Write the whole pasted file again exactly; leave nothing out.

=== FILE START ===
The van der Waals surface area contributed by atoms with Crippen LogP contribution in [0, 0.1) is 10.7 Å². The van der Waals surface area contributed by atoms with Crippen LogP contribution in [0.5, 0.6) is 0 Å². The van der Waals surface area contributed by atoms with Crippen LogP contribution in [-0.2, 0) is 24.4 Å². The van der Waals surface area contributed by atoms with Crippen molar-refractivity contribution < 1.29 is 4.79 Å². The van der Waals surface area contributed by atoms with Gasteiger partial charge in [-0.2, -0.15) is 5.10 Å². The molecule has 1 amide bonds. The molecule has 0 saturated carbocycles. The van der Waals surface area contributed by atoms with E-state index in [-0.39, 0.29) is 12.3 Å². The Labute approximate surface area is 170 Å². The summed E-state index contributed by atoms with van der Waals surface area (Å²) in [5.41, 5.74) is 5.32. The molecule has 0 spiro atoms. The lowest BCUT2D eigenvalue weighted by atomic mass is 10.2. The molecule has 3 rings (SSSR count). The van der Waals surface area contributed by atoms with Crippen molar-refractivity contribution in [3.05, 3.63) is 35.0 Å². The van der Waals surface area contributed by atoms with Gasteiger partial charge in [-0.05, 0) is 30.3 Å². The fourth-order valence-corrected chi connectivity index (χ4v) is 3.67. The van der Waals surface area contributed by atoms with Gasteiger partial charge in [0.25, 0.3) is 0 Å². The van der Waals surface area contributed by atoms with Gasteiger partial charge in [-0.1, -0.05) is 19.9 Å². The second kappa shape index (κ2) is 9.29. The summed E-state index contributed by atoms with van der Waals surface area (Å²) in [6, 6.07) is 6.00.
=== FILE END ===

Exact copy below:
The van der Waals surface area contributed by atoms with Crippen LogP contribution in [0, 0.1) is 10.7 Å². The van der Waals surface area contributed by atoms with Crippen LogP contribution in [0.5, 0.6) is 0 Å². The van der Waals surface area contributed by atoms with Crippen LogP contribution in [-0.2, 0) is 24.4 Å². The van der Waals surface area contributed by atoms with Crippen molar-refractivity contribution < 1.29 is 4.79 Å². The van der Waals surface area contributed by atoms with Gasteiger partial charge in [-0.2, -0.15) is 5.10 Å². The molecule has 1 amide bonds. The molecule has 0 saturated carbocycles. The van der Waals surface area contributed by atoms with E-state index in [-0.39, 0.29) is 12.3 Å². The Labute approximate surface area is 170 Å². The summed E-state index contributed by atoms with van der Waals surface area (Å²) in [5.41, 5.74) is 5.32. The molecule has 0 spiro atoms. The lowest BCUT2D eigenvalue weighted by atomic mass is 10.2. The molecule has 3 rings (SSSR count). The van der Waals surface area contributed by atoms with Crippen molar-refractivity contribution in [3.05, 3.63) is 35.0 Å². The van der Waals surface area contributed by atoms with Gasteiger partial charge in [-0.05, 0) is 30.3 Å². The fourth-order valence-corrected chi connectivity index (χ4v) is 3.67. The van der Waals surface area contributed by atoms with Gasteiger partial charge in [0.25, 0.3) is 0 Å². The van der Waals surface area contributed by atoms with Gasteiger partial charge in [-0.1, -0.05) is 19.9 Å². The second kappa shape index (κ2) is 9.29. The summed E-state index contributed by atoms with van der Waals surface area (Å²) in [6, 6.07) is 6.00.